Saturday, February 17, 2024

Chemo For Endometrial Cancer Success

If The Cancer Comes Back

Endometrial Cancer Treatment: Surgery & Personalized Medicine – Joshua Cohen, MD | UCLAMDChat

If cancer does come back at some point, your treatment options will depend on where the cancer is, what treatments youâve had before, and your health. Surgery, radiation therapy, chemotherapy, targeted therapy, immunotherapy, or some combination of these might be options. Other types of treatment might also be used to help relieve any symptoms from the cancer.

For more on how recurrent cancer is treated, see Treatment Choices of Endometrial Cancer, by Stage. For more general information see Understanding Recurrence.

Early Chemo Does Not Improve Survival In Endometrial Cancer

Endometrial cancer survival correlates with total number of chemotherapy cycles but not whether they are started earlier than radiation, according to the results of a new study.

Endometrial cancer survival correlates with total number of chemotherapy cycles but not whether they are started earlier than radiation, according to the results of a new study.

The overall survival and cancer-specific survival rates were not improved by receiving early chemo, defined as adjuvant chemotherapy before adjuvant radiation therapy, either with or without additional chemo sandwich regimens, according to the study in the American Journal of Clinical Oncology.

No differences in OS or CSS were noted among endometrial patients receiving early chemotherapy, concluded the authors, from the Huntsman Cancer Institute at the University of Utah. However, the number of chemotherapy cycles was associated with prolonged survival.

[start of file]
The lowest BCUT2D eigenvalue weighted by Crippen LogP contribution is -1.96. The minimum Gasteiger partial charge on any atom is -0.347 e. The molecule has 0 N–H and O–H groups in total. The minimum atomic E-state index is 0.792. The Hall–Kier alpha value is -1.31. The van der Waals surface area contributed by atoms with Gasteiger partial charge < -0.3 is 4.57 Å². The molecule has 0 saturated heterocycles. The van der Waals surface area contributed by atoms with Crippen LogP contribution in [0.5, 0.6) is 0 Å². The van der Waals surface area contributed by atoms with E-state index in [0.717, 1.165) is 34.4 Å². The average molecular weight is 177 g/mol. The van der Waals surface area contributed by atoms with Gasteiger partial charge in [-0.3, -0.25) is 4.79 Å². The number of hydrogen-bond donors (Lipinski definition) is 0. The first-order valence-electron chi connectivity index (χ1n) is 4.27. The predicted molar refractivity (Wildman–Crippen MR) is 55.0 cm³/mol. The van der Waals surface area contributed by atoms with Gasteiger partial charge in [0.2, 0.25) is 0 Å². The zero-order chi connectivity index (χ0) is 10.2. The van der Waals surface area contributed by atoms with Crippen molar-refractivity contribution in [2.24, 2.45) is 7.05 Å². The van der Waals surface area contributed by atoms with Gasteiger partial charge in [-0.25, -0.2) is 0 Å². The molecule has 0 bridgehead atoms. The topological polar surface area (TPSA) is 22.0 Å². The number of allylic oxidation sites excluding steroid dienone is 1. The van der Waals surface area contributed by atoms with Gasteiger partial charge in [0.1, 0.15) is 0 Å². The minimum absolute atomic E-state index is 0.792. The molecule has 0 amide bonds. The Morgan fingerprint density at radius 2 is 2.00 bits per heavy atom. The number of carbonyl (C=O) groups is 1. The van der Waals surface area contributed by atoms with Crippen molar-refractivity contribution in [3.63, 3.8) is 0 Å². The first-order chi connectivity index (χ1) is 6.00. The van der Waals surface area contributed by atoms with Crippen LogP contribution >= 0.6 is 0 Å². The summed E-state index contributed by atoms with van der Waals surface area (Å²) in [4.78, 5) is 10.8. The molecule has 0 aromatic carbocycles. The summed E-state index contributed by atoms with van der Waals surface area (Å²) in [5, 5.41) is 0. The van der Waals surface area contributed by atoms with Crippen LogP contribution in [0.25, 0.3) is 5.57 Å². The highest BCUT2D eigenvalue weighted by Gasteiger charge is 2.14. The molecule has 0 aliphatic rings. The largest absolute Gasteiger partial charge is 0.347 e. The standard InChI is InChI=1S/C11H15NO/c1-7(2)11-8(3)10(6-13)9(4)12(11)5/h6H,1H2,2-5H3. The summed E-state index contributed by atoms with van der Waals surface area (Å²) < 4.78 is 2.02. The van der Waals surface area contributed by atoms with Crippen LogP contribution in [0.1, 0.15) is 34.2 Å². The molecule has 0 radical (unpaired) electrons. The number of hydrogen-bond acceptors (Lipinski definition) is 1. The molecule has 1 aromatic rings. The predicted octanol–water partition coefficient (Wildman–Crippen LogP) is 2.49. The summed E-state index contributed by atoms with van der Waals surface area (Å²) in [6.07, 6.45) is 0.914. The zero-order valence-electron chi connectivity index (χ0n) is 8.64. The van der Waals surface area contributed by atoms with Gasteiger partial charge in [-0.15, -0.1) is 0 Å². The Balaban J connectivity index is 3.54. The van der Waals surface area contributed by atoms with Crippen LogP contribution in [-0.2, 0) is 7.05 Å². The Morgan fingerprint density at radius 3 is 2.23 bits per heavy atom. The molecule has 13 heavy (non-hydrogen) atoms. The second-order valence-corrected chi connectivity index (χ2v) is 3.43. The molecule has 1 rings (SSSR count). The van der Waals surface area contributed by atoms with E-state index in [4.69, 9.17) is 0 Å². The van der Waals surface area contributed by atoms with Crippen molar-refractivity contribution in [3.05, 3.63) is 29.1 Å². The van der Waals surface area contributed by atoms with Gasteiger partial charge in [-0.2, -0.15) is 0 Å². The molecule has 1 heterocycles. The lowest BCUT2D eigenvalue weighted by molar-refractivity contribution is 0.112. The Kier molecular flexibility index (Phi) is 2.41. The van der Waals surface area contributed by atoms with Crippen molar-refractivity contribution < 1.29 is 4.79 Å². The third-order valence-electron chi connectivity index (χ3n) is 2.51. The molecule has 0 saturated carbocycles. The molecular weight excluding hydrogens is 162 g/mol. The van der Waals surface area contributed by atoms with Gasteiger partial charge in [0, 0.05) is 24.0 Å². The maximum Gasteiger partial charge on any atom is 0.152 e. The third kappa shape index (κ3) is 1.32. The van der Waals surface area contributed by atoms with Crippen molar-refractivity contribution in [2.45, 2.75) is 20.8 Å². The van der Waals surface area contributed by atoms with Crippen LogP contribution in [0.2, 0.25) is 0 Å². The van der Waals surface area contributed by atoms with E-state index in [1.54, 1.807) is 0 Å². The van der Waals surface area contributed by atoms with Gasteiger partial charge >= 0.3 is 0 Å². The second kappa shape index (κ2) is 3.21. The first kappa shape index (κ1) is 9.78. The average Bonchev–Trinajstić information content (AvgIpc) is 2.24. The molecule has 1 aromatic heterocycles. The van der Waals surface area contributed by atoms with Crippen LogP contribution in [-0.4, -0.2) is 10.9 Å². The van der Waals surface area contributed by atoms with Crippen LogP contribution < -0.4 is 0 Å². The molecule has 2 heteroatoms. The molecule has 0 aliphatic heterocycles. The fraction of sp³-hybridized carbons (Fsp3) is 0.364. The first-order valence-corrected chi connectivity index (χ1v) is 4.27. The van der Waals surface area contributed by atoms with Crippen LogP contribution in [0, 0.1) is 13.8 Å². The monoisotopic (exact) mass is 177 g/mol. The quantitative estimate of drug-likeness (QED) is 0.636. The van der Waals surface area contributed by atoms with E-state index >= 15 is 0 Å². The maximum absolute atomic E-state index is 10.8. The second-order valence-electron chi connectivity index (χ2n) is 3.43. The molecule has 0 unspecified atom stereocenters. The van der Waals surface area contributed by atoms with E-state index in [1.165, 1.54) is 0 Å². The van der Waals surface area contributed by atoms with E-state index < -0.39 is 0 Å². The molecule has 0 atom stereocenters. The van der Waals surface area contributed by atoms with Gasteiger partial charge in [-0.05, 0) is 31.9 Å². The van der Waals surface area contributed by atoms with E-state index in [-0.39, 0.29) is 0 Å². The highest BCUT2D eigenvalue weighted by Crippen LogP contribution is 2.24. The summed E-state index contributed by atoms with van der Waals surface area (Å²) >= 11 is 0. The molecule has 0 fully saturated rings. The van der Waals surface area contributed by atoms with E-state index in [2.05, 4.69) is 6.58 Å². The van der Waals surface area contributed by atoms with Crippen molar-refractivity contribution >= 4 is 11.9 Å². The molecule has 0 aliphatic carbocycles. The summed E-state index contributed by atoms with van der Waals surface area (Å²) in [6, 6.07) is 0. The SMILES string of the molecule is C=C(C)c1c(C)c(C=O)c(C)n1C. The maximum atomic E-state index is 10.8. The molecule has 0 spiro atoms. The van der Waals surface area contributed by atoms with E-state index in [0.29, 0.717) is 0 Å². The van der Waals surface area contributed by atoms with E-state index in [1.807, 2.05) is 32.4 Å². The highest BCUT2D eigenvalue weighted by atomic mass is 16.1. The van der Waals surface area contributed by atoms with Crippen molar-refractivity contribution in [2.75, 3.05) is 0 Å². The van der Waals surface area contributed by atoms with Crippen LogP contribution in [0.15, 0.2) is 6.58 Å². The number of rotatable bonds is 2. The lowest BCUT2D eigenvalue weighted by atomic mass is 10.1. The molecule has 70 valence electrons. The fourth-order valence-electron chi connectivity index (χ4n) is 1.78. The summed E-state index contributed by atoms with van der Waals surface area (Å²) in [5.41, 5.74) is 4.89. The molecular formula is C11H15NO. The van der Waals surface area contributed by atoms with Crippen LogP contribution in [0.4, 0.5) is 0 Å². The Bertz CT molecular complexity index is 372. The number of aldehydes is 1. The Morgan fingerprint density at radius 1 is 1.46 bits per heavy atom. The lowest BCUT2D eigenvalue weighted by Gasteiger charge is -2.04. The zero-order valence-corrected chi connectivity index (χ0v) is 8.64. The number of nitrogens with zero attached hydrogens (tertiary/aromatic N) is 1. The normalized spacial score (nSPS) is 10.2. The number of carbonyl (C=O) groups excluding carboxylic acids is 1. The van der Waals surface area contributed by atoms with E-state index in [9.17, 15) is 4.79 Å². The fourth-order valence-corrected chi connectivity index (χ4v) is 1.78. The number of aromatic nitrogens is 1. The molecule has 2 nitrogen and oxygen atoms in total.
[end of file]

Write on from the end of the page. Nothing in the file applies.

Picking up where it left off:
Patients that received both chemo and radiation for their endometrial cancer were selected from the SEER-Medicare database 597 were selected. The median age was 72 years, and 85% of the patients were white.

Sixty-eight percent of the women had stage III disease, as defined by the International Federation of Gynecology and Obstetrics . Some 77% of the patients received between 4 and 6 cycles of chemotherapy, with the remainder having either 1 to 3 cycles, or 7 or more.

Treatment Options Under Clinical Evaluation For Stage I And Stage Ii Endometrial Cancer

  • The GOG-0249 trial compared the combination of adjuvant carboplatin and paclitaxel and vaginal cuff brachytherapy versus adjuvant pelvic EBRT in high-risk endometrial cancer patients with stage I or II disease. The study is closed to accrual, and preliminary findings have been presented in abstract form, showing no significant difference between the two treatment arms.
  • The GOG-0261 trial compared paclitaxel and carboplatin with paclitaxel and ifosfamide in patients with newly diagnosed stages I to IV persistent or recurrent uterine, ovarian, fallopian tube, or peritoneal cavity cancer.
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    What Is The Evidence For Specific Management And Treatment Recommendations